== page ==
A lot of people tell me that innovation goes nowhere at their organization because their management is too risk averse. That may feel true, but it’s imprecise. All managers should be risk averse. The most innovative companies are also risk averse. They don’t take risks they don’t have to, and they find ways to minimize or mitigate the risks, including those from innovation.
Managers who refuse to do any innovation are uncertainty averse, which is not the same thing as being risk averse. Innovation only happens in conditions of extreme uncertainty, because by definition you are creating and validating something that hasn’t existed before. That’s scary, because we’re human.
Our brains have, very literally, evolved to protect us from uncertainty. But because we’re human, we can train ourselves to differentiate between uncertainty and risk, and to reduce our aversion to uncertainty.
We can train ourselves to differentiate between uncertainty and risk, and to reduce our aversion to uncertainty. Click To Tweet
Being uncertainty averse is not a viable management stance. There is always uncertainty in any endeavor, even ones you’ve done a million times. Wall Street trading bots could go rogue and your company could lose millions of dollars. The same thing could happen, but only to your competition. Your CFO could be hit by a bus. Your COO could have a brilliant idea that saves the company millions. A flaming cow could fall from space and destroy your server farm.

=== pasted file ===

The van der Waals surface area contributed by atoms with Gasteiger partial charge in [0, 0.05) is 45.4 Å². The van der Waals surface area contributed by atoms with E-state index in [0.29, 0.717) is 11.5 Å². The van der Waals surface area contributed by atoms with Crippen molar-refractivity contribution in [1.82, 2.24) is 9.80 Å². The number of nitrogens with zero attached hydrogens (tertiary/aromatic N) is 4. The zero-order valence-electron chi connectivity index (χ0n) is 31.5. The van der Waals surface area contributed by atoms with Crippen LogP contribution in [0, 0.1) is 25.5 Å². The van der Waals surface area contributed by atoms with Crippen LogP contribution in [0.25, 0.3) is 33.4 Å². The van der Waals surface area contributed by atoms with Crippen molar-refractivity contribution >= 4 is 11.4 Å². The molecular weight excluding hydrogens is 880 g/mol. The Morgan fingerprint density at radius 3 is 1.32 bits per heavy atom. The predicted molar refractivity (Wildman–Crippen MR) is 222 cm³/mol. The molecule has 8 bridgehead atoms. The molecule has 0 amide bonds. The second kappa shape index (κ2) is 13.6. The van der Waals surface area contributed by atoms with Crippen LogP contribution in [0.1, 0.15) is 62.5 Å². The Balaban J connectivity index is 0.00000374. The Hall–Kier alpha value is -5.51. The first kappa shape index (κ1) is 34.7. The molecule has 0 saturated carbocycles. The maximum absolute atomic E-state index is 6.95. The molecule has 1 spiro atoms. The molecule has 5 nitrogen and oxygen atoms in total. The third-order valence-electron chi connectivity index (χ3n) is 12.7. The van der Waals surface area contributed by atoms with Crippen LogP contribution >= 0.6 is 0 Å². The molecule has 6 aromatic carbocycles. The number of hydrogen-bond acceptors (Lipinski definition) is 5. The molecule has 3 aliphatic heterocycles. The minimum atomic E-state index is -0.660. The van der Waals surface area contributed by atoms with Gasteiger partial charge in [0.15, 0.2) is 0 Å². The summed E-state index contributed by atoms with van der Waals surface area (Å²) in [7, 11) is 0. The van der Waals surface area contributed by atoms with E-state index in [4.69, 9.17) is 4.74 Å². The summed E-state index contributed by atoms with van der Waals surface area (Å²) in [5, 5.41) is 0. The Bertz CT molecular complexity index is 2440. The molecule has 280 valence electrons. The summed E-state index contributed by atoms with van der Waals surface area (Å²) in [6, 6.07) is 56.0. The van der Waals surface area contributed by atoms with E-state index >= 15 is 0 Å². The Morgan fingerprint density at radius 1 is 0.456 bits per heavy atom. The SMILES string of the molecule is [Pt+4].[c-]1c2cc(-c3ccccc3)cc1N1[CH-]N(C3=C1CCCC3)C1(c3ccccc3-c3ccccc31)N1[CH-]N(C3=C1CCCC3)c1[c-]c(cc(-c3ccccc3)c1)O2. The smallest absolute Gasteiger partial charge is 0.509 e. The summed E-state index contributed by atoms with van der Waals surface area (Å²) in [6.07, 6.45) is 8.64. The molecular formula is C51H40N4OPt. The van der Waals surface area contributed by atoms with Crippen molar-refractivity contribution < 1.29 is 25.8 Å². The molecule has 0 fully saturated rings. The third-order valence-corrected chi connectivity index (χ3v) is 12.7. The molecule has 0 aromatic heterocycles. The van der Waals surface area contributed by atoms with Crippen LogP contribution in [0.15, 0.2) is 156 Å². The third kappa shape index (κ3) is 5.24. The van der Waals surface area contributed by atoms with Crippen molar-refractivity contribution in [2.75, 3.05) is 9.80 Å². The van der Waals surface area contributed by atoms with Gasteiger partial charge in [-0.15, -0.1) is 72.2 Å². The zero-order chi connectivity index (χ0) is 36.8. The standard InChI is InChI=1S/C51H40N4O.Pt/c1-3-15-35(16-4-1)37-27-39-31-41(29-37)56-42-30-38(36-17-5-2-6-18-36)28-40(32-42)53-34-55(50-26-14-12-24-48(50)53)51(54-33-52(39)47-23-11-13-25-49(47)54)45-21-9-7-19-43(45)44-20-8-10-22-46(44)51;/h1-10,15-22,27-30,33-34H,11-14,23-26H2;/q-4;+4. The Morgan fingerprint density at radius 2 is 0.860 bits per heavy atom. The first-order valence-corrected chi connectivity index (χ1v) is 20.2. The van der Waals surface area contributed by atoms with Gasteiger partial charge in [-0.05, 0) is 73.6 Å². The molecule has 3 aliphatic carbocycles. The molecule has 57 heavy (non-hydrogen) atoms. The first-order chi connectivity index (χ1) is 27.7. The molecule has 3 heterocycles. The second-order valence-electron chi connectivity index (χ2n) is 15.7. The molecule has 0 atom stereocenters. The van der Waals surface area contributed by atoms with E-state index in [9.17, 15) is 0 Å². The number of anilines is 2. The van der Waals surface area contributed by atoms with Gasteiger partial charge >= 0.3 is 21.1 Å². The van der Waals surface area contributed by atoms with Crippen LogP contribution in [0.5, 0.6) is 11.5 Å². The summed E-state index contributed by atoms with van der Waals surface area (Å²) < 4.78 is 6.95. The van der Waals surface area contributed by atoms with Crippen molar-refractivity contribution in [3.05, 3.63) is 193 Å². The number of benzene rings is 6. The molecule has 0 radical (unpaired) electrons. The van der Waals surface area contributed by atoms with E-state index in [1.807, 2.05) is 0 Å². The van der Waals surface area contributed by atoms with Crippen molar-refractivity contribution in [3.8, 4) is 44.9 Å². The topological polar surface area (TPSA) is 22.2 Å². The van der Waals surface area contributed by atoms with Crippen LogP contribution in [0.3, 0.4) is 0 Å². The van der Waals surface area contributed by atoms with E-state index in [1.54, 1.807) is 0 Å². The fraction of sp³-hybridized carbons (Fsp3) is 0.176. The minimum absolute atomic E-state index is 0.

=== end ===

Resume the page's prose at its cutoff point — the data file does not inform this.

Yet, corporate incentives on managers often demand that they reduce uncertainty in both the execution of repeating mission and the development and adoption of new capabilities, i.e., innovation. That’s an incentive mismatch with reality, but in many organizations, one bad surprise can mean your career.
It’s no wonder people view uncertainty as risk and become uncertainty averse.
In my role as a futurist and in my role as an innovator, I must be absolutely clear about the difference between risk and uncertainty, how to determine the likelihood of each, how to forecast outcomes, and how to set up a situation with the least amount of damage and/or highest amount of return.
Surprisingly often, when we develop a clear definition of the business space, gray rhinos stand out…and when they do, we can define the risk they pose and get some idea of how certain we are about them.